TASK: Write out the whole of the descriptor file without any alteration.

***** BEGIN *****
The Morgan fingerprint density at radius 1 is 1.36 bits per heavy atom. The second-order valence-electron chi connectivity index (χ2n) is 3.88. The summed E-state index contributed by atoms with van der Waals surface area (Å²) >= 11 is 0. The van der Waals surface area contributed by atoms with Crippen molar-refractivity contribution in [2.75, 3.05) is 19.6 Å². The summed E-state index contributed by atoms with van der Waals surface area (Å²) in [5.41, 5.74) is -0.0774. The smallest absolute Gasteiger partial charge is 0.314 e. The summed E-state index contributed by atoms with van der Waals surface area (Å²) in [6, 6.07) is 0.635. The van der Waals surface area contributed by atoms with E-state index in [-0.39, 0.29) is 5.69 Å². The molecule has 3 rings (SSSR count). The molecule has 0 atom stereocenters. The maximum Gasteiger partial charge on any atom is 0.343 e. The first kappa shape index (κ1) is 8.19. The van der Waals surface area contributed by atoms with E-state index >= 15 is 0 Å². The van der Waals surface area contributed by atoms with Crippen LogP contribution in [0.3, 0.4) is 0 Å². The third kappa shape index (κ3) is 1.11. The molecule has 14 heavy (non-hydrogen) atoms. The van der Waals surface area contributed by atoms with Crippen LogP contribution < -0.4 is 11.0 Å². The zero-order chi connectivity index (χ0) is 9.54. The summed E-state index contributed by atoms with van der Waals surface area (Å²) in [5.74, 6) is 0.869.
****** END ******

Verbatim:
The Morgan fingerprint density at radius 1 is 1.36 bits per heavy atom. The second-order valence-electron chi connectivity index (χ2n) is 3.88. The summed E-state index contributed by atoms with van der Waals surface area (Å²) >= 11 is 0. The van der Waals surface area contributed by atoms with Crippen molar-refractivity contribution in [2.75, 3.05) is 19.6 Å². The summed E-state index contributed by atoms with van der Waals surface area (Å²) in [5.41, 5.74) is -0.0774. The smallest absolute Gasteiger partial charge is 0.314 e. The summed E-state index contributed by atoms with van der Waals surface area (Å²) in [6, 6.07) is 0.635. The van der Waals surface area contributed by atoms with E-state index in [-0.39, 0.29) is 5.69 Å². The molecule has 3 rings (SSSR count). The molecule has 0 atom stereocenters. The maximum Gasteiger partial charge on any atom is 0.343 e. The first kappa shape index (κ1) is 8.19. The van der Waals surface area contributed by atoms with E-state index >= 15 is 0 Å². The van der Waals surface area contributed by atoms with Crippen LogP contribution in [0.3, 0.4) is 0 Å². The third kappa shape index (κ3) is 1.11. The molecule has 14 heavy (non-hydrogen) atoms. The van der Waals surface area contributed by atoms with Crippen LogP contribution < -0.4 is 11.0 Å². The zero-order chi connectivity index (χ0) is 9.54. The summed E-state index contributed by atoms with van der Waals surface area (Å²) in [5.74, 6) is 0.869.